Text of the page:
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Fall 2023 - Innovation

Just Arrived: A Trio of Active and Passive Vaccines Against RSV

Over a span of less than three months between May and July of this year, U.S. marketing approvals of two novel, highly targeted RSV vaccines and a human RSV monoclonal antibody product have finally ended that long record of research futility.

For decades, respiratory syncytial virus (RSV) — a leading cause of serious lower respiratory tract disease (LRTD) in infants and older individuals — has defied the best efforts of vaccine makers to bring it to heel. Now over a span of less than three months between May and July of this year, U.S. marketing approvals of two novel, highly targeted RSV vaccines and a human RSV monoclonal antibody product have finally ended that long record of research futility.

Available in time for this fall/winter 2023-2024 RSV season, these three new agents offer the potential to importantly cut the annual toll in illness, death, healthcare costs and broader economic costs attributable to RSV.

The RSV Disease Burden

Most children and adults infected with RSV experience only minor cold-like symptoms, including rhinorrhea, coughing and sneezing, which generally resolve on their own within a week or two. But this is not the case for infants entering the RSV season within their first six months of life, for young children with congenital pulmonary or heart disease, or for older adults, particularly those with a long list of chronic comorbidities. All are at sharply increased risk for their RSV infection to progress to severe LRTD.

Each year among young children, RSV accounts for at least 57,000 hospitalizations, 500,000 emergency department visits and one-and-a-half million outpatient clinic visits.1 The U.S. Centers for Disease Control and Prevention (CDC) estimates that RSV infection may be associated with up to 20 percent of hospitalizations and 18 percent of emergency department visits for acute respiratory infections in children under 5 years of age.2

A separate CDC analysis of U.S. hospital discharges over a 10-year period found the RSV-related disease burden falls most heavily on very young infants, with 26 LRTD-related hospitalizations per 1,000 infants under age 1 year dropping more than 10-fold to 1.8 per 1,000 children between ages 1 and 5 years. RSV additionally accounts for about 100 to several hundred deaths annually among infants under 1 year of age.3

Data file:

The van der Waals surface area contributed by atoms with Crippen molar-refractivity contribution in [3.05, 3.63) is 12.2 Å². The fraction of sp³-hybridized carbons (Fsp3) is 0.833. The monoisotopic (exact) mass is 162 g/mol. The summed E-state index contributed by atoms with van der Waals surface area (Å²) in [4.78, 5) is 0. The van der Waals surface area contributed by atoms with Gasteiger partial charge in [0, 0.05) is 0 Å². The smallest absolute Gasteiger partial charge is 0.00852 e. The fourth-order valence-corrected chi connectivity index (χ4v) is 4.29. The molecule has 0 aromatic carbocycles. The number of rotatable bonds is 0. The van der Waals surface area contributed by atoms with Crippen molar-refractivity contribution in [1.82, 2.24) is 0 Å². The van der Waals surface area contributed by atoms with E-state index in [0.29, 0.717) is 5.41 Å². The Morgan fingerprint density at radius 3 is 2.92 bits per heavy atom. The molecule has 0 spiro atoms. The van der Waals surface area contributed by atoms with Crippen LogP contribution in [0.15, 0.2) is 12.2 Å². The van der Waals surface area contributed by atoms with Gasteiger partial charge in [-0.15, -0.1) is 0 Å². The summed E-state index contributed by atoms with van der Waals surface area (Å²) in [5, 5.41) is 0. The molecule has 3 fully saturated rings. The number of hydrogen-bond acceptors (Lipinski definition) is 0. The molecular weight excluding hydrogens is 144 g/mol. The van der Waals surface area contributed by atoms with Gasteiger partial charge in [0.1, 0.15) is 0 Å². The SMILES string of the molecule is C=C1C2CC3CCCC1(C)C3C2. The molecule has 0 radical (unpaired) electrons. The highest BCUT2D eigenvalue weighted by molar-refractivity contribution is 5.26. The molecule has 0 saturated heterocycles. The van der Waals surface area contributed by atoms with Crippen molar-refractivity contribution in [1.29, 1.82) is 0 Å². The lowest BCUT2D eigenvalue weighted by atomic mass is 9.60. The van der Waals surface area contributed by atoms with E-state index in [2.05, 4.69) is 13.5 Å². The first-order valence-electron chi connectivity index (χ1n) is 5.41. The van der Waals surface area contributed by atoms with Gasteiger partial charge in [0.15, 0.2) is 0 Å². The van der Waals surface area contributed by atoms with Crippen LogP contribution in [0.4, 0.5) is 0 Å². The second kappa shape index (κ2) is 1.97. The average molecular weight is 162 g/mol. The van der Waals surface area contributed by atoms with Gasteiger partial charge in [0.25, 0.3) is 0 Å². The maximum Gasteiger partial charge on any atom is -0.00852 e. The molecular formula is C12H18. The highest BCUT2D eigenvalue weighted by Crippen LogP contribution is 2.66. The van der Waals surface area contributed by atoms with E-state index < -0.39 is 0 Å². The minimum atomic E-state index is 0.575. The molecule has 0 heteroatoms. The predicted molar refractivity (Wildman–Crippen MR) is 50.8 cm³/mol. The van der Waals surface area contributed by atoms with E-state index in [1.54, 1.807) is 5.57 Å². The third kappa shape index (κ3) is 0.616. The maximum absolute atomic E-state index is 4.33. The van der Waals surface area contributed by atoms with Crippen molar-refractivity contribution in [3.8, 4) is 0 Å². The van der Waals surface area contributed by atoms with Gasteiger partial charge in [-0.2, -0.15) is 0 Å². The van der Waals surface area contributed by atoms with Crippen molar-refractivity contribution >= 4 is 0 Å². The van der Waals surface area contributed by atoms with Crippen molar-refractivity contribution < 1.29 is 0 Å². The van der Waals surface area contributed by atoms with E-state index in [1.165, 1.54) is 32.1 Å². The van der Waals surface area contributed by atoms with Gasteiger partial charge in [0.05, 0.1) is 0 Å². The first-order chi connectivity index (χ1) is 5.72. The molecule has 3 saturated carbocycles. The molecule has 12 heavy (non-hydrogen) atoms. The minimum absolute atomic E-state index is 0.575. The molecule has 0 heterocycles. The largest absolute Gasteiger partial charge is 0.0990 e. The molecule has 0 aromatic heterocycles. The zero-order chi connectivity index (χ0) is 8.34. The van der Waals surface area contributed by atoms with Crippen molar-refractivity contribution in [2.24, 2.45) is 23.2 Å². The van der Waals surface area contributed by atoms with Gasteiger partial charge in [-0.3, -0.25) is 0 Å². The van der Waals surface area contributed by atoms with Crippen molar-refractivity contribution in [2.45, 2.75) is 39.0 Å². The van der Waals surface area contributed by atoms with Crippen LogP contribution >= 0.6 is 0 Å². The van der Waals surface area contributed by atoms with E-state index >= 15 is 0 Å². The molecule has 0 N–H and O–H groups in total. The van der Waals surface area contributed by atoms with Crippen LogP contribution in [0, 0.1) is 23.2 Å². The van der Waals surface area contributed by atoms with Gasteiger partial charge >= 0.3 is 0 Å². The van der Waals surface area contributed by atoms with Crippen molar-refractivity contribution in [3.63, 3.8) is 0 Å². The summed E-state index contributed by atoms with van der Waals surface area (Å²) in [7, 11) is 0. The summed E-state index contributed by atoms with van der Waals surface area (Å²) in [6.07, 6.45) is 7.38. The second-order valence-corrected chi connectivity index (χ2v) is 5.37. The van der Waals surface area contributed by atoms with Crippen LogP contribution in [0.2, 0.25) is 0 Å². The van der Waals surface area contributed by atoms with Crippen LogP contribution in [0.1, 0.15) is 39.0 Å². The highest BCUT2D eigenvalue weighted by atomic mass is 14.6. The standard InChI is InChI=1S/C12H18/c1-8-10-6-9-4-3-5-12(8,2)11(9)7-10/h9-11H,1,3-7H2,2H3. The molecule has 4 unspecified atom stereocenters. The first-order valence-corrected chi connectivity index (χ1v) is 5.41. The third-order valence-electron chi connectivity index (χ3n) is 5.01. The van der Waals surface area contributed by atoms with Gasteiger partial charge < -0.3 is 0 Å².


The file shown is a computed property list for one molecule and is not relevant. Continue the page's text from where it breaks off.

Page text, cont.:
In adults, it is estimated that RSV infections result in between 60,000 and 160,000 hospitalizations of older adults each year, and 6,000 to 10,000 deaths. Adults at highest risk for severe RSV infection and its complications include those over age 60, and those with chronic heart or lung disease, compromised immunity and certain other underlying health conditions, including diabetes, asthma and chronic kidney disease.4 The most serious complications secondary to RSV infection include pneumonia, congestive heart failure and exacerbations of chronic obstructive pulmonary disease or asthma symptoms.

A landmark study that prospectively followed separate cohorts of healthy elderly adults and high-risk U.S. adults found nearly 30 percent of high-risk RSV-infected patients made a physician office visit, more than 50 percent higher than the visit rate for generally healthy elderly patients who contracted RSV. But more tellingly, nine percent of high-risk RSV-infected patients made an emergency room (ER) visit and 16 percent were hospitalized, while none of the RSV-infected healthy elderly patients required an ER visit or hospitalization. Nevertheless, RSV infection can infrequently result in serious lower respiratory tract infections (LRTIs) in generally healthy elderly adults.5

Decades of Vaccine False Starts

Since RSV was first discovered in 1956, all past attempts to develop safe and effective RSV vaccines have proven unsuccessful. Clinical testing of an early inactivated form of RSV in the mid-1960s proved disastrous when 80 percent of vaccinated children in one study were hospitalized and two toddlers died when they contracted the virus. Later research revealed antibodies produced by the children’s immune systems bound to RSV but did not neutralize it, instead triggering a cascade of events leading to inflammation and lung tissue damage. This phenomenon, called antibody-dependent enhancement, occurs when the body produces antibodies that fail to confer adequate protection and instead act to exacerbate the infection.